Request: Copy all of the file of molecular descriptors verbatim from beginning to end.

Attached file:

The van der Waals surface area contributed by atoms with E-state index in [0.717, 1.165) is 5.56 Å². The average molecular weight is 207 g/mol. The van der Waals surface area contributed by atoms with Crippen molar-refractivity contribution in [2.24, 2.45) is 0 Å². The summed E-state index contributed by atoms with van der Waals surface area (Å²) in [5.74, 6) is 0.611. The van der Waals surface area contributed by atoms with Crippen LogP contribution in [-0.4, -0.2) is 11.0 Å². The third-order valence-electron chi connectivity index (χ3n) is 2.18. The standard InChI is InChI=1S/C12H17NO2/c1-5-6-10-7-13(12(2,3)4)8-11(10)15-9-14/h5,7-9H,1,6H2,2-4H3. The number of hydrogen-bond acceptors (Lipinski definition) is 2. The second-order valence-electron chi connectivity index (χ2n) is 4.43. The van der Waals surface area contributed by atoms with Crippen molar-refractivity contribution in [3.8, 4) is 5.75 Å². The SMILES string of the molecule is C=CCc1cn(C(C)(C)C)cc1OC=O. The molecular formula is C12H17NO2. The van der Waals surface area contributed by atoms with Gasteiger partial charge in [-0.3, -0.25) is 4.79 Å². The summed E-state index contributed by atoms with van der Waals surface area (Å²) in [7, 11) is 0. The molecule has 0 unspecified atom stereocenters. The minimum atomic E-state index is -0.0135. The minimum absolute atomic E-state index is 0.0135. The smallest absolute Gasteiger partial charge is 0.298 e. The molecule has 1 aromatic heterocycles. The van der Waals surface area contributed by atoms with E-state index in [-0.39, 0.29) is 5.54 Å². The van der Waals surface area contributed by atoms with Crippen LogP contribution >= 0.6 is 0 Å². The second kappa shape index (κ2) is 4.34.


The van der Waals surface area contributed by atoms with E-state index in [0.717, 1.165) is 5.56 Å². The average molecular weight is 207 g/mol. The van der Waals surface area contributed by atoms with Crippen molar-refractivity contribution in [2.24, 2.45) is 0 Å². The summed E-state index contributed by atoms with van der Waals surface area (Å²) in [5.74, 6) is 0.611. The van der Waals surface area contributed by atoms with Crippen LogP contribution in [-0.4, -0.2) is 11.0 Å². The third-order valence-electron chi connectivity index (χ3n) is 2.18. The standard InChI is InChI=1S/C12H17NO2/c1-5-6-10-7-13(12(2,3)4)8-11(10)15-9-14/h5,7-9H,1,6H2,2-4H3. The number of hydrogen-bond acceptors (Lipinski definition) is 2. The second-order valence-electron chi connectivity index (χ2n) is 4.43. The van der Waals surface area contributed by atoms with Crippen molar-refractivity contribution in [3.8, 4) is 5.75 Å². The SMILES string of the molecule is C=CCc1cn(C(C)(C)C)cc1OC=O. The molecular formula is C12H17NO2. The van der Waals surface area contributed by atoms with Gasteiger partial charge in [-0.3, -0.25) is 4.79 Å². The summed E-state index contributed by atoms with van der Waals surface area (Å²) in [7, 11) is 0. The molecule has 0 unspecified atom stereocenters. The minimum atomic E-state index is -0.0135. The minimum absolute atomic E-state index is 0.0135. The smallest absolute Gasteiger partial charge is 0.298 e. The molecule has 1 aromatic heterocycles. The van der Waals surface area contributed by atoms with E-state index in [-0.39, 0.29) is 5.54 Å². The van der Waals surface area contributed by atoms with Crippen LogP contribution >= 0.6 is 0 Å². The second kappa shape index (κ2) is 4.34.